Effects of Surface Rheology in Free Surface Flows
Interfaces separating two fluids are incredibly complex physical structures and are common throughout science, technology, and nature. Examples from daily life include the air-water interface separating a water drop that is dripping from a leaky faucet from the surrounding air and the interface of a soap bubble (which actually consists of two interfaces) separating the interior of the bubble from its exterior. Other common examples from nature include interfaces between falling rain drops and the surrounding air, and the mist that one encounters at beaches, waterfalls, and fountains where the spray droplets are separated from the surrounding air by an interface. Interfaces and manipulating them are key to technological applications such as thin film coating flows and diverse processes involving drop-by-drop processing such as ink-jet printing, drop-wise manufacturing, spray coating, DNA microarraying, and chemical separations, e.g. extraction. Aside from the coating flows example, the aforementioned situations are all examples of free surface flows that involve abrupt and catastrophic topological changes of interfaces that include physical processes such as breakup (also called pinch-off) as in drop breakup, rupture as in liquid-film or liquid-sheet rupture, and coalescence as in drop or bubble coalescence (similar phenomena also arise in sintering and/or fusion of ceramic, metallic, and polymer particles). These topological changes entail what are referred to as finite-time hydrodynamic singularities. For example, at the location(s) where a drop breaks, the thickness of the drop locally tends to zero while fluid pressure and velocity diverge (hence the reason for the word singularity). In addition to hydrodynamic singularities, the presence of surface-active agents or surfactants at fluid interfaces in free surface flows is another reason scientists have been attracted to the study of such problems.
Adsorption onto and lowering of the surface tension of a fluid interface by surfactants are exploited in applications such as enhanced oil recovery, coating flows, lung surfactants, drop/jet breakup, and film/sheet rupture, with the latter two being among the prime motivators for this PhD thesis. However, surfactant concentration can be nonuniform at the interface because surfactant molecules can be transported along it by convection and diffusion and also due to normal dilatation and tangential stretching of the interface. Thus, aside from simply lowering surface tension, nonuniformity in surfactant concentration causes gradients in surface tension and gives rise to tangential interfacial (Marangoni) stresses. The latter brings about rich physics including tears of wine, interfacial turbulence in mass transfer, and droplet bouncing. In addition to lowering surface tension and the Marangoni effect, surfactants may also induce surface rheological or viscous effects as surfactant molecules deform against each other. The primary goal of this thesis is to advance the understanding of surface rheological effects in situations involving the breakup of surfactant-covered liquid threads (which also includes jets and drops) and liquid sheets. The fundamental understanding developed in this thesis is likely to prove indispensable in and/or assist the development of new technologies where surface rheological effects are central to the processes at hand, e.g. in controlling drop size distributions and avoiding undesirable satellite droplets and/or misting. An initially unexpected but highly rewarding outcome of the research has been the development of techniques for the measurement of surface viscosities, a task that has heretofore proven to be a formidable challenge to experimentalists.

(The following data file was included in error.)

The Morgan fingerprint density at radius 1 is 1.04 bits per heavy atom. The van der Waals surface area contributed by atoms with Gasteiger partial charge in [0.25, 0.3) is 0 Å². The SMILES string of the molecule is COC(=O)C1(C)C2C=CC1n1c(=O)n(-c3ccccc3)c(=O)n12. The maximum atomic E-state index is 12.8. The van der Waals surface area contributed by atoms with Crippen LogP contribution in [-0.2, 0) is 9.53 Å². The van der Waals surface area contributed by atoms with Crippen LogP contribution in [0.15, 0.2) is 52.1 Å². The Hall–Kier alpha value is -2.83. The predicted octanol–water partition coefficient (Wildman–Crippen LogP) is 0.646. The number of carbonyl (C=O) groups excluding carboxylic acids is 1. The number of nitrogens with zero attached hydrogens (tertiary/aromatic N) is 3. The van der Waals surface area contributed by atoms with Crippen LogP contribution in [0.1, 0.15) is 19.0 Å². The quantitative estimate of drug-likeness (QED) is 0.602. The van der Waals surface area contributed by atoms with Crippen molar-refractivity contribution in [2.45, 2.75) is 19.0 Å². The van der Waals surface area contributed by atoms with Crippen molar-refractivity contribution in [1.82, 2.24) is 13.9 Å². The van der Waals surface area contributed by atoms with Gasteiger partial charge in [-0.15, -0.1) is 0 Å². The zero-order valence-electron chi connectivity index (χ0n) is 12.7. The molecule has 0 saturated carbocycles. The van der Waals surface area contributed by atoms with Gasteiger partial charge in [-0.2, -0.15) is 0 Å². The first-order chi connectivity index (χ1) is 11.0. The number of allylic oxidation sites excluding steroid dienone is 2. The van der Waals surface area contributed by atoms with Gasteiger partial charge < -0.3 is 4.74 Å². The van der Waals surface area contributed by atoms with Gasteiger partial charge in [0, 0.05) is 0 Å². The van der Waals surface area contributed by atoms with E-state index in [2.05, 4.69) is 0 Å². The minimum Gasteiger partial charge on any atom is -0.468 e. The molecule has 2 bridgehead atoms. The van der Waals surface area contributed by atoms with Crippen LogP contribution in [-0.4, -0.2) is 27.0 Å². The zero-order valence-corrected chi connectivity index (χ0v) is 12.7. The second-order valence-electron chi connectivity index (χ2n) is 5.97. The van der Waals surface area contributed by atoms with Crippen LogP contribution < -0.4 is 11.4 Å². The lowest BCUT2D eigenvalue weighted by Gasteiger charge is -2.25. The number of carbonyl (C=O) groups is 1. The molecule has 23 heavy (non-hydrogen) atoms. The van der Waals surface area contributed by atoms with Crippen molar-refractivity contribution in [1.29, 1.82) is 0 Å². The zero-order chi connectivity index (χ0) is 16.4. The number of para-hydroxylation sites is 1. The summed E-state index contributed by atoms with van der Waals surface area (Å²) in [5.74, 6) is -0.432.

In this thesis, surface rheological effects in free surface flows are examined through both analytical and numerical solution of the incompressible Navier-Stokes equations subjected to the traction boundary condition augmented by the Boussinesq-Scriven constitutive equation to account for surface viscous effects. Rigorous and robust numerical algorithms based on the Galerkin finite element (GFEM) method are developed for predictions of surfactant transport, surface rheological effects and hydrodynamics in response to the motion of moving boundaries. The accuracy of computational predictions is verified by demonstrating that computed results accord well with scaling theories.
- Doctor of Philosophy
- Chemical Engineering
- West Lafayette